Jean-François Hensgens lenses Sage Homme
After failing the entrance exam for medical school, Léopold (Melvin Boomer) defaults to joining the midwifery school while hiding the truth from his family, especially his father played by Steve Tientcheu. Although he enters this exclusively female environment without conviction, his encounter with Nathalie (Karin Viard), an experienced and passionate midwife, changes his perspective on this fascinating world and challenges his certainties.
Sage Homme is a film by Jennifer Devoldere shot by Jean-François Hensgens.
JFH: I met Jennifer in the spring of 2021. After putting her career as a feature film director on hold for ten years, she was planning to shoot her third feature film in the fall. In this film, she talks about missed opportunities, lost ambition, motherhood, and fatherhood, as well as professional and personal commitment. This story provides a beautiful blend of emotion and humor that constantly intertwines with life.
Right from the start, Jennifer and I agreed on visual references from various fields, such as English or US comedies like Fargo, Billy Elliot, or dramatic comedies like Manchester by the Sea, Three Billboards, Judas and the Black Messiah, and the photographer Julien Magre, but above all, the series Normal People.
She wanted a polished but not aestheticized image to remain in a realistic perception of the story. I quickly made comparative tests between an Alexa Mini LF, a Sony Venice, and a Red Monstro. On the optical side, a Zeiss Supreme Radiance series, a Black Wings Transciant series, and a Cooke S7 series were tested to find the most suitable combination for the look we wanted to give to the film.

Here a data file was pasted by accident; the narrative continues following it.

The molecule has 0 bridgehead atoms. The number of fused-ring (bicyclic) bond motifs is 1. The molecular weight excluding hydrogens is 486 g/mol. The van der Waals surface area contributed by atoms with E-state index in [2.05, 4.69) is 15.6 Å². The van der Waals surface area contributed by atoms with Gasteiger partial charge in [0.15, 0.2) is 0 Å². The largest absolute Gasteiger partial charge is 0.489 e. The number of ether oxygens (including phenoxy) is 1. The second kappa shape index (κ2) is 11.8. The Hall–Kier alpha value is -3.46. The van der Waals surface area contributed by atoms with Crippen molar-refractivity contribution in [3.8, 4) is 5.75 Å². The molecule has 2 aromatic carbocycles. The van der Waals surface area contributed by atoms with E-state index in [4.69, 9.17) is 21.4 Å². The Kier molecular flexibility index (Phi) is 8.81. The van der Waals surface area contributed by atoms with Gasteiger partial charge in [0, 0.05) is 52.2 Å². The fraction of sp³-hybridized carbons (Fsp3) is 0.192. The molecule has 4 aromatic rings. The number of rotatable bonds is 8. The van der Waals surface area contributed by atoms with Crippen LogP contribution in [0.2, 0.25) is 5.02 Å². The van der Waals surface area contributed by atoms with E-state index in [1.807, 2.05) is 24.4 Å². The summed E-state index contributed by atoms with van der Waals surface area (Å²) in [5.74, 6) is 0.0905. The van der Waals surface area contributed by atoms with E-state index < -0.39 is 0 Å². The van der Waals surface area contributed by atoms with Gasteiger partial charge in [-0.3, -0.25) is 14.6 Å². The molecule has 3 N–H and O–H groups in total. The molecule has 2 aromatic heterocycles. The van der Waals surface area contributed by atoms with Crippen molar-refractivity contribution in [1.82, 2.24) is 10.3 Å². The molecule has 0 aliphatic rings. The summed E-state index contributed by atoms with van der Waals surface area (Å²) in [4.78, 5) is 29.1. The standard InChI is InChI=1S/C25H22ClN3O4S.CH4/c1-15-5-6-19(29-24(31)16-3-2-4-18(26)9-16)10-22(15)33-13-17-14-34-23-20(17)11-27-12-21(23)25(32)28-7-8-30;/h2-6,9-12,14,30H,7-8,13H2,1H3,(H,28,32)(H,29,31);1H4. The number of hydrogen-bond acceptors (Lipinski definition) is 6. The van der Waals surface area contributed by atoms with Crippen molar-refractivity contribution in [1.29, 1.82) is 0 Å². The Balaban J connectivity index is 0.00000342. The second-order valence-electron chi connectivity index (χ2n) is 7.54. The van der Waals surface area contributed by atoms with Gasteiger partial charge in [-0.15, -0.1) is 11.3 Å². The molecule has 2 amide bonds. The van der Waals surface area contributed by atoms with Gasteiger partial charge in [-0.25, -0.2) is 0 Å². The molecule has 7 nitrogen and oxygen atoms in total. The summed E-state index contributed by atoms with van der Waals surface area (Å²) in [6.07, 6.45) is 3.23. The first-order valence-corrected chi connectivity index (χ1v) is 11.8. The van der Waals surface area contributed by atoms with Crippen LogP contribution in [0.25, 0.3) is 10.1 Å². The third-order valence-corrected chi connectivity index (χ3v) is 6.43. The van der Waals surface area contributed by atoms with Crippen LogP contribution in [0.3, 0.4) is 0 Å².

After these tests, following a blind screening, Jennifer and I decided to use the Alexa Mini LF, as its rendering seemed the closest to what we were looking for in terms of contrast and colorimetry. Optically, we immediately chose the Zeiss Supreme Radiance series, which brought softness and sharpness at the same time, with the added flare of the Radiances that we liked very much and avoided a too smooth appearance.
Later on, we exchanged ideas on how to shoot Sage Homme. Our method choices were adapted to each sequence, alternating according to the mood of Léopold, the main character, in order to highlight his current fragility, sadness, or other emotions. We wanted a mix of handheld camera but with sobriety, dolly shots, a Ronin, or a geared head.
The same was true for the use of the large sensor of the mini LF. I pushed it to its limits with an open diaphragm when we wanted to highlight the character’s solitude. Conversely, I gave more depth in the scenes where he begins to integrate into the group.
The challenge for me was to make the visual of a hospital cinematic while constantly flirting with the limits of realism. Jennifer really encouraged me in this direction, and I am very happy with this collaboration. Obviously, this could only be done with the help of the production designer Jean-Marc Tran Tan Ba, who was able to put his talent and ingenuity at the service of the film. He reconstructed the hospital and maternity ward in a disused level of a higher education school in Nancy, which gave us a lot of leeway for filming.
I must also highlight the incredible work of the Ciné Bébé team, in charge of hip prostheses and fake babies, which allowed us to shoot the childbirth scenes. The final result is really impressive in terms of realism and authenticity, even though no image is taken from a real situation or VFX.
Directed by Jennifer Devoldere
Screenplay by Jennifer Devoldere and Cécile Sellam
Director of photography: Jean-Francois Hensgens AFC/SBC
Production designer: Jean-Marc Tran Tan Ba
Costume designer: Emmanuelle Youchnovski
Editing: Virginie Bruant
Sound: Ivan Dumas
text by Jean-François Hensgens for the AFC.